Yas Crawford was born in Pembrokeshire in Wales where the geological landscape and biological make-up have subliminally influenced her work. Yas has had a career in geology, microbiology and life sciences, only later finding her way into photography. She now works in the 'Grey Space' between disciplines, connecting them via internal and external human landscapes often revealing micro and macro environments intertwined. She attempts to explain the emotion, not necessarily the science. She examines the point where science falls short and art steps in. Using digital and analogue photography, Yas's work has naturally developed in a fine art form because this is how she imagines the condition or the situation. Her multidisciplinary background enables her to explore abstraction, recognise areas of ambiguity often through topographical and geometrical shape. The repetitive nature of Yas's images reveals her scientific thinking: the constant production of sets of images produced as if they are a scientific experiment, carefully catalogued for success or failure and reflected in the images' numbering. The abstraction in her images gently removes the objectivity, however, and leaves her imagery open to everyone for interpretation, making it a safe place for her audience to absorb the information. Yas's work has been exhibited internationally, won several awards for her work and a finalist at the RPS Science Photographer of the Year 2019 with 'Oxygen Ib' A Biological Journey Biology defines us, it's almost rule-less unlike physics and chemistry, which are laden with laws, regulation and procedure, a necessity but limited. The path of the cycle of life remains in the 'Grey Space' that space in-between disciplines and is challenging. The Holocene Epoch; a journey of geological creation, the first life on earth, adapting genetics, human behaviour and interaction, environmental change and viral contamination remains a biological mystery undefined, ambiguous, unknown and often uncontrolled by humankind. Working within the 'Grey Space' I anticipate a journey tracing time, stimulating our senses, finding consciousness in the subconscious and allowing us to live, for a moment, in the present.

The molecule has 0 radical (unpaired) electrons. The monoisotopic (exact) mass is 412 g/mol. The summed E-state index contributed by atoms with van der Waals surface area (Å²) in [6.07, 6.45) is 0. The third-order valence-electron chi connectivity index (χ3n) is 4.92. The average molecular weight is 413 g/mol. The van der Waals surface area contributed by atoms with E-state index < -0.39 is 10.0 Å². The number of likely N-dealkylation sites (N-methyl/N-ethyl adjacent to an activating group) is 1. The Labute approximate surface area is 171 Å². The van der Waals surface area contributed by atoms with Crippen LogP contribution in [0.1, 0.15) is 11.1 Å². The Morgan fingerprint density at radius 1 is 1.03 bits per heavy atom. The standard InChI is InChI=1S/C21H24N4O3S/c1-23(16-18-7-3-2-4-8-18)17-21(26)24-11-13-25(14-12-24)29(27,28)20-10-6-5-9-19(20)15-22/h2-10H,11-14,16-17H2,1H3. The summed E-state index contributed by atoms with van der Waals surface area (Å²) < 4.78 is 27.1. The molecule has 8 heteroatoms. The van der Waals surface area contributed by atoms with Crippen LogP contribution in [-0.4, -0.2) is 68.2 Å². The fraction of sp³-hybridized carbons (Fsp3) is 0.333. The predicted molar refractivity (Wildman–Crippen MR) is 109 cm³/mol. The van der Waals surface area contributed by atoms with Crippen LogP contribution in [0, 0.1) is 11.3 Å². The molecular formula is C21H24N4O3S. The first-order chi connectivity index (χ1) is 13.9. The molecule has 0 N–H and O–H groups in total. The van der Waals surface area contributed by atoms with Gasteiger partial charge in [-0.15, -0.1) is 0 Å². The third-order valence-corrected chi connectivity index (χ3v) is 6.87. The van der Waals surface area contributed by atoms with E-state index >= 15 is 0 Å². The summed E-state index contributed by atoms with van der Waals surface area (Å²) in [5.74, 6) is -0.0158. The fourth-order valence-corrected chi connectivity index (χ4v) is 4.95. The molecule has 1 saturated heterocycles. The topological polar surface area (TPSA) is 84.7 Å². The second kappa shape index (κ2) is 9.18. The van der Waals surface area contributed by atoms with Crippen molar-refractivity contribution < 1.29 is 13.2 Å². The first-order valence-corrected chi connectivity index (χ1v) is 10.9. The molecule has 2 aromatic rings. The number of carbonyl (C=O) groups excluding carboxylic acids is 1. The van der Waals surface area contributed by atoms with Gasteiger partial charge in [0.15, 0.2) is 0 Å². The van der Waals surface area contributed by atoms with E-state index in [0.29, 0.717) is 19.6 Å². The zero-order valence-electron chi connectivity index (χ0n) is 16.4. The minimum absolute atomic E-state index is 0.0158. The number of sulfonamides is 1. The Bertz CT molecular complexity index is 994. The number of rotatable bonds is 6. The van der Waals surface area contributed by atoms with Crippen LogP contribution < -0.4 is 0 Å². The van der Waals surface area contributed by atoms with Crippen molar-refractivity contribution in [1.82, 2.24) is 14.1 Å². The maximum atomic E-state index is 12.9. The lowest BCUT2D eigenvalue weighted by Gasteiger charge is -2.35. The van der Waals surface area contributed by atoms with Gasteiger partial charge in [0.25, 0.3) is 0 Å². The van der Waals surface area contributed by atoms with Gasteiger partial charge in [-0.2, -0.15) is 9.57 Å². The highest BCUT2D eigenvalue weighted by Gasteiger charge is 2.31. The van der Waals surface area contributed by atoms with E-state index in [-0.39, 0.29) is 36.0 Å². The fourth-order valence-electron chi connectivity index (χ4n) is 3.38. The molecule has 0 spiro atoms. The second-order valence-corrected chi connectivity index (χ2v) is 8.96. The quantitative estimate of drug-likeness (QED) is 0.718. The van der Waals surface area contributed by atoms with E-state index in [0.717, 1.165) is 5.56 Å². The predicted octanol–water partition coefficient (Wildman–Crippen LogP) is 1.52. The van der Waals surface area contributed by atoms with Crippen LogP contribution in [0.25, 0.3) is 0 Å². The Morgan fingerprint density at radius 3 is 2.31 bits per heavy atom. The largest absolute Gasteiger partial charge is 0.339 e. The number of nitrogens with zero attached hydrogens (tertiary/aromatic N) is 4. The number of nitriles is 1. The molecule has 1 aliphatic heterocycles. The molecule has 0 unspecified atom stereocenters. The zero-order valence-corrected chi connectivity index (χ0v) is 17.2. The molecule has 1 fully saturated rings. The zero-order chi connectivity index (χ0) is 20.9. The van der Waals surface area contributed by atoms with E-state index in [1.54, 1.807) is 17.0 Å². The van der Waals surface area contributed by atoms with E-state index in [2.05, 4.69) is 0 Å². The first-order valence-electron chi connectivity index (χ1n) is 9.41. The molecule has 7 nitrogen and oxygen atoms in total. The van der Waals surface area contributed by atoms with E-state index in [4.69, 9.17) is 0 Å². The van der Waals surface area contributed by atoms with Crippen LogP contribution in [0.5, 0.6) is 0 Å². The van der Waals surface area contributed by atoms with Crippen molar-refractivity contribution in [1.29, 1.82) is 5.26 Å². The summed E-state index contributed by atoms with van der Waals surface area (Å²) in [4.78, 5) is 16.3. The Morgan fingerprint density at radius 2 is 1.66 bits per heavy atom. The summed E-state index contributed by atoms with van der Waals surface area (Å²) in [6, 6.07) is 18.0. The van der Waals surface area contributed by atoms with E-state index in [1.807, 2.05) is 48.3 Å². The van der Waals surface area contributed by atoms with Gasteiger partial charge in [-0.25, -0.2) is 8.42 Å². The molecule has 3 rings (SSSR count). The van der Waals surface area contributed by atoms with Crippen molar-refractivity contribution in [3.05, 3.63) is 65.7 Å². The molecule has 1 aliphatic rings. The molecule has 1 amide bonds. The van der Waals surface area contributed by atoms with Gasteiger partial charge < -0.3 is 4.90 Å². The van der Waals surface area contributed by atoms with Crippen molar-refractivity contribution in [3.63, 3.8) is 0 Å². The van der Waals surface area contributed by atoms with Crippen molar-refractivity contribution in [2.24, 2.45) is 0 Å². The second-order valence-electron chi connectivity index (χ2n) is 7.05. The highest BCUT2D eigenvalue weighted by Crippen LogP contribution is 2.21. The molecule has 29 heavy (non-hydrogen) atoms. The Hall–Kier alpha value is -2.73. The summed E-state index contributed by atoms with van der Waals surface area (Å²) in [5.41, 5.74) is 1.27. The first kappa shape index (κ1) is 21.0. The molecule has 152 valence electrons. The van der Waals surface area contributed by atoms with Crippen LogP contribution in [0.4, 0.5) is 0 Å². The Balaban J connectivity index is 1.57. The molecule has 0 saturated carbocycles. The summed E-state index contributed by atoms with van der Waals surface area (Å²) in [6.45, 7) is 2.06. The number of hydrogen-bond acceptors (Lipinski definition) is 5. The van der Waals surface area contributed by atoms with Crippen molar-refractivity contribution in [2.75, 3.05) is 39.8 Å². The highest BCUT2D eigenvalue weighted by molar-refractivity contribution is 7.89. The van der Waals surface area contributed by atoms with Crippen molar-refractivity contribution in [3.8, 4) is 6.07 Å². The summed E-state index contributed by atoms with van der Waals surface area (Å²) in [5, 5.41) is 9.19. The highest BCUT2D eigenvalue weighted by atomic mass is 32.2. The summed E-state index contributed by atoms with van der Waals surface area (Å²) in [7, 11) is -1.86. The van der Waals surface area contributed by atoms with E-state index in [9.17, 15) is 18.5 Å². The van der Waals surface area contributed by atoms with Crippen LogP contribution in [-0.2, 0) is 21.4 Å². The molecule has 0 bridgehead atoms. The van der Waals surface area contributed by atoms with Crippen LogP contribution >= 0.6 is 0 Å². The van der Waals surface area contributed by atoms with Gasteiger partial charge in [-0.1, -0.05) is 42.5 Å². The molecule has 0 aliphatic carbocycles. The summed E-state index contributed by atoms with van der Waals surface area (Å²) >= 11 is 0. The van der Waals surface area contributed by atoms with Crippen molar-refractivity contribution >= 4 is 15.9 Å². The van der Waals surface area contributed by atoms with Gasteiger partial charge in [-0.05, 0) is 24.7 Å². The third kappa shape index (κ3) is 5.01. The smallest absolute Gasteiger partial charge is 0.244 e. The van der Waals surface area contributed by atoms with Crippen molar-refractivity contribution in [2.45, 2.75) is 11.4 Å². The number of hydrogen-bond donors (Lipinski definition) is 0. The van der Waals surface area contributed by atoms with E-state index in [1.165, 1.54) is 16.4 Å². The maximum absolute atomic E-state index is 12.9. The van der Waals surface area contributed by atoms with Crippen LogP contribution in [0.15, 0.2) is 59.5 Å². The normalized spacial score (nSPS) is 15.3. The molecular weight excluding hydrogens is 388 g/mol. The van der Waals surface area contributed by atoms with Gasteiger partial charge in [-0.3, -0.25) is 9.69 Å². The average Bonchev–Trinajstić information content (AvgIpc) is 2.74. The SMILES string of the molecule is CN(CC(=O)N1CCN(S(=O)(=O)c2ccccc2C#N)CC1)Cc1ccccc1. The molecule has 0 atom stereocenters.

Nick Brandt
United Kingdom
1964